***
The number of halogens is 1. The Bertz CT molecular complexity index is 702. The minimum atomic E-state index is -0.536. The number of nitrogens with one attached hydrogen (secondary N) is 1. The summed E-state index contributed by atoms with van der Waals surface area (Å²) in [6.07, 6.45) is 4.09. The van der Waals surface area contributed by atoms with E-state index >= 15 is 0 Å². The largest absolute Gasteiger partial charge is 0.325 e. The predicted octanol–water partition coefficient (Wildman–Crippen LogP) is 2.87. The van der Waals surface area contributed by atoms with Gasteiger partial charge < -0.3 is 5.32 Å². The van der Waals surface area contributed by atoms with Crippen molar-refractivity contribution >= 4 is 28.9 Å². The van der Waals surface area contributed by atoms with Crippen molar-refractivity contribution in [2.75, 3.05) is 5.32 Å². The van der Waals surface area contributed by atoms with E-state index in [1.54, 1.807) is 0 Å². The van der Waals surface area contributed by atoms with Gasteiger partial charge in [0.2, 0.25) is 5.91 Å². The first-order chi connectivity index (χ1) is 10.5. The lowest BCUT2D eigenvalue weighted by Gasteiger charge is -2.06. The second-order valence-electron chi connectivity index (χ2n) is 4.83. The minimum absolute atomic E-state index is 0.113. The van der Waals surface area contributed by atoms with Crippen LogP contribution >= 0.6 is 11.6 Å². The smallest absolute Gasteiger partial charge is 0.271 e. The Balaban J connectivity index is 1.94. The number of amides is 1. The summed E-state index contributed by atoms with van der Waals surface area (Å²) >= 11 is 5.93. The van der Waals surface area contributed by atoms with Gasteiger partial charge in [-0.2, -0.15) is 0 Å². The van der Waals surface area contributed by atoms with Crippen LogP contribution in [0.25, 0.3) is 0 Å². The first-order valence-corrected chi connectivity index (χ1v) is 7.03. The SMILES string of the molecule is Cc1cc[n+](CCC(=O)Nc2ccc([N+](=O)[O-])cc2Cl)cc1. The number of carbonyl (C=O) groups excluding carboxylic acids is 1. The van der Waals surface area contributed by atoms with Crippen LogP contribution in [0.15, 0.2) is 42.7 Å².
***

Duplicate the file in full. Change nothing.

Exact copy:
The number of halogens is 1. The Bertz CT molecular complexity index is 702. The minimum atomic E-state index is -0.536. The number of nitrogens with one attached hydrogen (secondary N) is 1. The summed E-state index contributed by atoms with van der Waals surface area (Å²) in [6.07, 6.45) is 4.09. The van der Waals surface area contributed by atoms with E-state index >= 15 is 0 Å². The largest absolute Gasteiger partial charge is 0.325 e. The predicted octanol–water partition coefficient (Wildman–Crippen LogP) is 2.87. The van der Waals surface area contributed by atoms with Gasteiger partial charge < -0.3 is 5.32 Å². The van der Waals surface area contributed by atoms with Crippen molar-refractivity contribution >= 4 is 28.9 Å². The van der Waals surface area contributed by atoms with Crippen molar-refractivity contribution in [2.75, 3.05) is 5.32 Å². The van der Waals surface area contributed by atoms with E-state index in [1.54, 1.807) is 0 Å². The van der Waals surface area contributed by atoms with Gasteiger partial charge in [0.2, 0.25) is 5.91 Å². The first-order chi connectivity index (χ1) is 10.5. The lowest BCUT2D eigenvalue weighted by Gasteiger charge is -2.06. The second-order valence-electron chi connectivity index (χ2n) is 4.83. The minimum absolute atomic E-state index is 0.113. The van der Waals surface area contributed by atoms with Crippen LogP contribution >= 0.6 is 11.6 Å². The smallest absolute Gasteiger partial charge is 0.271 e. The Balaban J connectivity index is 1.94. The number of amides is 1. The summed E-state index contributed by atoms with van der Waals surface area (Å²) >= 11 is 5.93. The van der Waals surface area contributed by atoms with Gasteiger partial charge in [-0.2, -0.15) is 0 Å². The van der Waals surface area contributed by atoms with Crippen LogP contribution in [0.25, 0.3) is 0 Å². The first-order valence-corrected chi connectivity index (χ1v) is 7.03. The SMILES string of the molecule is Cc1cc[n+](CCC(=O)Nc2ccc([N+](=O)[O-])cc2Cl)cc1. The number of carbonyl (C=O) groups excluding carboxylic acids is 1. The van der Waals surface area contributed by atoms with Crippen LogP contribution in [0.15, 0.2) is 42.7 Å².